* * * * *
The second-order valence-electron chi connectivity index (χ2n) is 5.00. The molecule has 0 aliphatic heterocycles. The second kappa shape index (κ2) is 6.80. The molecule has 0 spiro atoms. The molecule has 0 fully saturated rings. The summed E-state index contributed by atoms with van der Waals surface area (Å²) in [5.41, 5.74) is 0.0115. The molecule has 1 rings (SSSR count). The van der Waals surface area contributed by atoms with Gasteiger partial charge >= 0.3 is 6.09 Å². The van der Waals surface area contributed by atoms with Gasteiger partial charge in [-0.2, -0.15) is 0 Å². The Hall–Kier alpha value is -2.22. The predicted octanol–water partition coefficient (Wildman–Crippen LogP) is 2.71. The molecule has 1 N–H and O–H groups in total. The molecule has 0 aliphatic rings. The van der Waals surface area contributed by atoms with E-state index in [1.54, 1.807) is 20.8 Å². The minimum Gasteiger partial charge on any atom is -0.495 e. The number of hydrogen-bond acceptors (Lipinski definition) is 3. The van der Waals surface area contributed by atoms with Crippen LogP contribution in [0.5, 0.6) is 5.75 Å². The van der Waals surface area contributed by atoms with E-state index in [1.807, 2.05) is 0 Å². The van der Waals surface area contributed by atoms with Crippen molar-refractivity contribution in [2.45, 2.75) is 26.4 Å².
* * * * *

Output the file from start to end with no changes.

The second-order valence-electron chi connectivity index (χ2n) is 5.00. The molecule has 0 aliphatic heterocycles. The second kappa shape index (κ2) is 6.80. The molecule has 0 spiro atoms. The molecule has 0 fully saturated rings. The summed E-state index contributed by atoms with van der Waals surface area (Å²) in [5.41, 5.74) is 0.0115. The molecule has 1 rings (SSSR count). The van der Waals surface area contributed by atoms with Gasteiger partial charge >= 0.3 is 6.09 Å². The van der Waals surface area contributed by atoms with Gasteiger partial charge in [-0.2, -0.15) is 0 Å². The Hall–Kier alpha value is -2.22. The predicted octanol–water partition coefficient (Wildman–Crippen LogP) is 2.71. The molecule has 1 N–H and O–H groups in total. The molecule has 0 aliphatic rings. The van der Waals surface area contributed by atoms with E-state index in [1.54, 1.807) is 20.8 Å². The minimum Gasteiger partial charge on any atom is -0.495 e. The number of hydrogen-bond acceptors (Lipinski definition) is 3. The van der Waals surface area contributed by atoms with Crippen LogP contribution in [0.5, 0.6) is 5.75 Å². The van der Waals surface area contributed by atoms with E-state index in [1.807, 2.05) is 0 Å². The van der Waals surface area contributed by atoms with Crippen molar-refractivity contribution in [2.45, 2.75) is 26.4 Å².